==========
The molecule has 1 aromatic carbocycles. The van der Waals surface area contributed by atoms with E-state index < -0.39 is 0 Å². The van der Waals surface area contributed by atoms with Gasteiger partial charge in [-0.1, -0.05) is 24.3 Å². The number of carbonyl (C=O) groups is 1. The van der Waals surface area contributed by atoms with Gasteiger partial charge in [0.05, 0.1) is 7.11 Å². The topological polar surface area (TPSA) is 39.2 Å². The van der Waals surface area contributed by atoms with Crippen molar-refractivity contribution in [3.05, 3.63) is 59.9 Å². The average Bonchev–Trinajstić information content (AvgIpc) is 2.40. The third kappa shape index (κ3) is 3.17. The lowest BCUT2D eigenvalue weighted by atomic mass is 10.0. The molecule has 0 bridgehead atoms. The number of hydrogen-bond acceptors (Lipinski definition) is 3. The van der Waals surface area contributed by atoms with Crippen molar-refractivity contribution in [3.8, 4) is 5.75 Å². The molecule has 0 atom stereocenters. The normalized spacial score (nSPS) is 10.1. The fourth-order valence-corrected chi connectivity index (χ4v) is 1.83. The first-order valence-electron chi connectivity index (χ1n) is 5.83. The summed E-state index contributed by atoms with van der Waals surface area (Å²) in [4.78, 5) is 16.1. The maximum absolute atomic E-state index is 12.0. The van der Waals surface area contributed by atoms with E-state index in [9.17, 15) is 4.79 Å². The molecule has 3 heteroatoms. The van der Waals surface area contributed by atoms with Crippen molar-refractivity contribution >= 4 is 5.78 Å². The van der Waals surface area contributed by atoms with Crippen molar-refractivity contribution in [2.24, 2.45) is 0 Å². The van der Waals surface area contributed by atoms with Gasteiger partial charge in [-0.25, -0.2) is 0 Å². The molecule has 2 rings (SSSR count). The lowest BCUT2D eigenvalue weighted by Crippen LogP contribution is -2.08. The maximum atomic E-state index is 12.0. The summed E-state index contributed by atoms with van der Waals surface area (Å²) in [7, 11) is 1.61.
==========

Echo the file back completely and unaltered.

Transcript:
The molecule has 1 aromatic carbocycles. The van der Waals surface area contributed by atoms with E-state index < -0.39 is 0 Å². The van der Waals surface area contributed by atoms with Gasteiger partial charge in [-0.1, -0.05) is 24.3 Å². The number of carbonyl (C=O) groups is 1. The van der Waals surface area contributed by atoms with Gasteiger partial charge in [0.05, 0.1) is 7.11 Å². The topological polar surface area (TPSA) is 39.2 Å². The van der Waals surface area contributed by atoms with Crippen molar-refractivity contribution in [3.05, 3.63) is 59.9 Å². The average Bonchev–Trinajstić information content (AvgIpc) is 2.40. The third kappa shape index (κ3) is 3.17. The lowest BCUT2D eigenvalue weighted by atomic mass is 10.0. The molecule has 0 bridgehead atoms. The number of hydrogen-bond acceptors (Lipinski definition) is 3. The van der Waals surface area contributed by atoms with Crippen molar-refractivity contribution in [3.8, 4) is 5.75 Å². The molecule has 0 atom stereocenters. The normalized spacial score (nSPS) is 10.1. The fourth-order valence-corrected chi connectivity index (χ4v) is 1.83. The first-order valence-electron chi connectivity index (χ1n) is 5.83. The summed E-state index contributed by atoms with van der Waals surface area (Å²) in [4.78, 5) is 16.1. The maximum absolute atomic E-state index is 12.0. The van der Waals surface area contributed by atoms with E-state index in [9.17, 15) is 4.79 Å². The molecule has 3 heteroatoms. The van der Waals surface area contributed by atoms with Crippen molar-refractivity contribution >= 4 is 5.78 Å². The van der Waals surface area contributed by atoms with Crippen molar-refractivity contribution in [2.24, 2.45) is 0 Å². The van der Waals surface area contributed by atoms with Gasteiger partial charge in [-0.25, -0.2) is 0 Å². The molecule has 2 rings (SSSR count). The lowest BCUT2D eigenvalue weighted by Crippen LogP contribution is -2.08. The maximum atomic E-state index is 12.0. The summed E-state index contributed by atoms with van der Waals surface area (Å²) in [7, 11) is 1.61.